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Purchasing first kettlebell!

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  • Purchasing first kettlebell!

    I'm going to Sports Authority tomorrow to purchase my first kettlebell. I've never used a kettlebell, so I figured that I would go somewhere where I could try one out. I've been using 10lbs dumbbells at home - for curling, squatting, lunging, etc, and it's starting to feel too easy. Will a 10lb. kettlebell be a different experience? Should I go for heavier?

    Thanks!
    Visit my blog Primal Homeskillet. And eat it too.

  • #2
    I started with a 15lb which was quickly too easy after I got comfortable with the moves. I got a 25lb instead. I think it was good to learn on a lighter bell, but they do get kinda expensive.

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    • #3
      Start with a 15 pound and get EFFICIENT at all the moves with Perfect form before advancing up in weight. You will eventually want heavier for the two handed swing which is the most fundamental move to master first, and is the foundation for every other move. It also is great for Fat loss. then you will use that 15lb bell for the one handed stuff like swings, cleans and snatches. I agree, they are pricey. I started with 15. Now I have 2 10lbs for double snatches, a 20lb, 25lb and 35lb. It took a year to build up my collection and get effieicent at swinging them. KB's have a totally different weight distribution and will feel much harder than dumbells, as well as give you your cardio all at the same time. a 15 minute KB workout will exhaust you, and build muscle and burn fat all at the same time.

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      • #4
        I bought a 25lb one for my first, to use for two handed swings (a la Tim Ferriss in The 4 Hour Body). It's a good weight for me (50 y.o., 140 lbs, not previously doing any serious lifting).

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        • #5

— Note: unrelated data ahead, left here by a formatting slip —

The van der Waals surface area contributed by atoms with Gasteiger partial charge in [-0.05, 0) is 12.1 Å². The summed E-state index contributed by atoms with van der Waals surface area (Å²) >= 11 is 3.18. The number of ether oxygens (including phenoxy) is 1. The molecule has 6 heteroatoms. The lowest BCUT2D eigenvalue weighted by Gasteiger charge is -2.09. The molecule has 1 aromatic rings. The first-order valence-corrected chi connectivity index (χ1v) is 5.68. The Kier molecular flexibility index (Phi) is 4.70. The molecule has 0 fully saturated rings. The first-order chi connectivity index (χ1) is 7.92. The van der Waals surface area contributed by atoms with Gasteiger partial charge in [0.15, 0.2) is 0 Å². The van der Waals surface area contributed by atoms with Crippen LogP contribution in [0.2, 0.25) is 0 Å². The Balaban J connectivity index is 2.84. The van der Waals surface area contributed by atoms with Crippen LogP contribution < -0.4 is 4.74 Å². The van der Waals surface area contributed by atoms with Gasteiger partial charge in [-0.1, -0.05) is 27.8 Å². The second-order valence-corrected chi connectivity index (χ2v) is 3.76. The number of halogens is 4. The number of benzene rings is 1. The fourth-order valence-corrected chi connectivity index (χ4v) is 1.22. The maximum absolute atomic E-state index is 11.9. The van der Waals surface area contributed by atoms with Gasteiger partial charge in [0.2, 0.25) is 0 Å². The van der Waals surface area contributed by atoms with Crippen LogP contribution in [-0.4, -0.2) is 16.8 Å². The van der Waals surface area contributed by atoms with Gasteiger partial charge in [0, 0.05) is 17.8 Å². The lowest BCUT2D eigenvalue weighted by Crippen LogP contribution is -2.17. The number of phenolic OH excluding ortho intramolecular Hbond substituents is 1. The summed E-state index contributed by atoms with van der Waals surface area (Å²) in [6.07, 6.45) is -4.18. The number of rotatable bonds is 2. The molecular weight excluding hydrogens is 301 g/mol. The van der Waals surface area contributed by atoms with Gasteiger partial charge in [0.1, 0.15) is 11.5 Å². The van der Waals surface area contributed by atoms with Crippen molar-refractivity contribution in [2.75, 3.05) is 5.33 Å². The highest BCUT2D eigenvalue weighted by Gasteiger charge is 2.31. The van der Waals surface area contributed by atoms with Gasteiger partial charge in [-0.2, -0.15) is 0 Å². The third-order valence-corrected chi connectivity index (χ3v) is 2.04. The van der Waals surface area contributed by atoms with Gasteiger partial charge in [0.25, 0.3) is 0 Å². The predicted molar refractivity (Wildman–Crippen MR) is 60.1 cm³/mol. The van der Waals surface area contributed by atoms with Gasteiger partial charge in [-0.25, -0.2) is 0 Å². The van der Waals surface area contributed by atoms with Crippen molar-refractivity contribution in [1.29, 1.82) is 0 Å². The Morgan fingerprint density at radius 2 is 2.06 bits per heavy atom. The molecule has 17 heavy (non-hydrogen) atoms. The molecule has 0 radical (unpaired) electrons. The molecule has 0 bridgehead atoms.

I have 2 15-lbs that I use for one-handed or double stuff, a 20-lb that I also use for one-handed stuff, a 25, and a 35. A 10-pound kettlebell will quickly become useless. Do you have an Ocean State Job Lot discount store near you? They sell good KBs at very reasonable prices.
          My blog: Pretty Good Paleo
          On Twitter: @NEKLocalvore

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          • #6
            I would also HIGHLY recommended a few sessions with an experienced trainer. Correct form is critical. I travelled an hour and a half to work with an RKC trainer, and it was totally worth it. Dragondoor.com has listings of trainers by state.
            My blog: Pretty Good Paleo
            On Twitter: @NEKLocalvore

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            • #7
              Congratulations on making the move to Kettle Bells. If training with an RKC isn't a possibility for you, I'd recommend a few videos/websites for you:

              YouTube - kbellqueen's Channel Lauren Brooks is really inspiring and has text book form (she's an RKC)...my wife also loves the fact that you can see her kids in the background in so many of her videos.

              My Mad Methods - MyMadMethods.com | Kettlebell Exercises

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              • #8
                I'd go at least 15 to start. Ditto on the trainer - someone who is RKC certified if possible. Be careful, kettlebells are addictive. I started off with one and now have 12 of varying weights!
                "Suffer no guilt yee who wield this in the name of Crom"
                Quote on the Father's Sword

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                • #9
                  Thank you everyone for the great suggestions! I know someone who is RKC certified, so I'll go to her right away. I'm really looking forward to doing kettlebell workouts! Again, thanks everyone!
                  Visit my blog Primal Homeskillet. And eat it too.

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